Base Frame and PVC Column


Here the holes in the upright angle iron are being "transferred" to the angle  iron used on the wood base.  The large bored out washers give an even footing to the PVC columns.  The lower ends of the PVC pipe are plugged with a solid cylinder (3") of  polyethylene or nylon. The dielectric grease fills in any gaps.



This is the basic skeleton or frame of the van de Graaff. Despite the lack of diagonal bracing, the frame is still fairly stiff.  Note the open slots for the bearing plates; this facilitates removal of the rollers for belt changes.

This open configuration is used for initial testing of belts and rollers. 


This is a  test of the upper hemisphere mounts.

The belt opening must be as wide as a projection of the roller profile plus twice the thickness of the belt on the outside of each roller.  Twice the thickness is used so that the belt splice can pass through without touching the edge of the hemisphere. In practice an additional buffer zone is added.


After the machine was built and tested,  some corona problems became apparent which seemed to be limiting the current output to about 100 microamps. Consequently, four equipotential corona rings, spaced about 6" apart, were added to the column.

The rings were constructed from Liquid-Tight Flexible non-metalic conduit type 8, 3/4" (ID) Each piece of conduit was about 40.5" long and had a 16 degree oriented bevel cut on each end. The ends were butted together with the aid of  3/4" OD vinyl tubing as an internal alignment guide and the joint (after mounting on the column) was covered with tape.  The tube guide required an extra 4 layers of electrical tape to increase the diameter to take out the play.  
Cutting the beveled ends can be a bit tricky.  Allow yourself some extra length so you  can cut off your mistakes. The oriented bevels must be cut in a plane perpendicular to the corona ring plane.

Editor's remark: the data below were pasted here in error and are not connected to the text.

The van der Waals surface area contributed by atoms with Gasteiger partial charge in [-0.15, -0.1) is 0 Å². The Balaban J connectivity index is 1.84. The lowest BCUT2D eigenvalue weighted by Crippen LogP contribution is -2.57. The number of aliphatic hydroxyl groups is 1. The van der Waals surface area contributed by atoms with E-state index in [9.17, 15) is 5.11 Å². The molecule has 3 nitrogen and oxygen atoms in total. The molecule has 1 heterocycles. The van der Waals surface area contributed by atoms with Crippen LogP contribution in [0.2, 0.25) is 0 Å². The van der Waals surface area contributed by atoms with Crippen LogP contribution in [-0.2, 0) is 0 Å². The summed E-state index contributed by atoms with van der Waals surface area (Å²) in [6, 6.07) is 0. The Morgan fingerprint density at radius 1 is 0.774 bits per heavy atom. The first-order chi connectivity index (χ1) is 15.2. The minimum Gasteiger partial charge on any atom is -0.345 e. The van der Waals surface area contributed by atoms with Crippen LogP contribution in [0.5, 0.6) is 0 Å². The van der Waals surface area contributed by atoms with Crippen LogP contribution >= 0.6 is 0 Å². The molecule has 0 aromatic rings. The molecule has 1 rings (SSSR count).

The rings were made semi-conductive with two coats of MG Chemicals 838 Total Ground Carbon Conductive Coating aerosol spray.




The PVC tee (schedule 40 (slip) 1" x 1" x 3/4") has an internal ridge which should be bored out to make the internal surface flush with the column tubes.

Clamp the 1" side of the tee in a 4-jaw chuck and then "dial it in" so that it is centered. Then bore out the  ridge. 



The 4 sets of ring mounts were made from 8  PVC tees 1" x 1" x 3/4", schedule 40 (white). Each tee made two mounts. The longitudinal cuts were off-axis so that they snap onto the column supports on the van de Graaff.  The supports can be further secured with double-sided tape if necessary.

This shows how the original tee is cut.  The piece in the center is scrap (note the lack of a ridge). The two pieces on the right make two separate corona ring supports.




For the longitudinal cut, the tee was pushed onto a wood block that had a  tight-fitting  round post (about 1.042" OD) to hold the tee. The cut is made on the 1" pipe and is slightly beyond center (about 1.125" from the outer wall for a 1.625" OD stub) so that the cut segment will have snap action when pressed onto the coulumn supports.
The transverse cut is made across the 3/4" stub and required a more complex fixture to hold it securely.



The fixture for the transverse cut is made by out of a 4" x 4" redwood block by drilling two perpendicular intersecting holes with a wood drill and drill press. Each hole is then cut in half to make two curved surfaces to hold the two curved surfaces of the tee. A metal strap is added to hold a presser foot to keep the tee in place. Silicone sealant is used to fill any gaps from oversized drilling (grease the tee first, or you will never get it back out after the sealant sets).


This is the completed  fixture loaded with the longitudinal slice and ready to be placed in the band saw (shown above).


Conpleted (unshielded) generator with corona control rings


Useful tutorials:

The angle iron used here is "mill finish" and has a certain amount of scale. I remove the scale by wetting strips of paper towels with hydrochloric acid-based toilet bowl cleaner and laying them on the iron for several minutes, followed by rinsing with tap water. It is a relatively fast, but stinky, messy process. Final finishing is done by sanding with an abrasive flapper wheel.

I also tried derusting by electrolysis but had only minor success with it.  Here are some refs. for readers who want to try it.

Derusting by electrolysis

http://web.archive.org/web/20070819152748/http://www3.telus.net/public/aschoepp/electrolyticrust.html
http://www.menards.com/msds/113214_001.pdf
http://www.youtube.com/watch?v=ka6ArN_ehas  derusting by electrolysis  (Tubal Cain)





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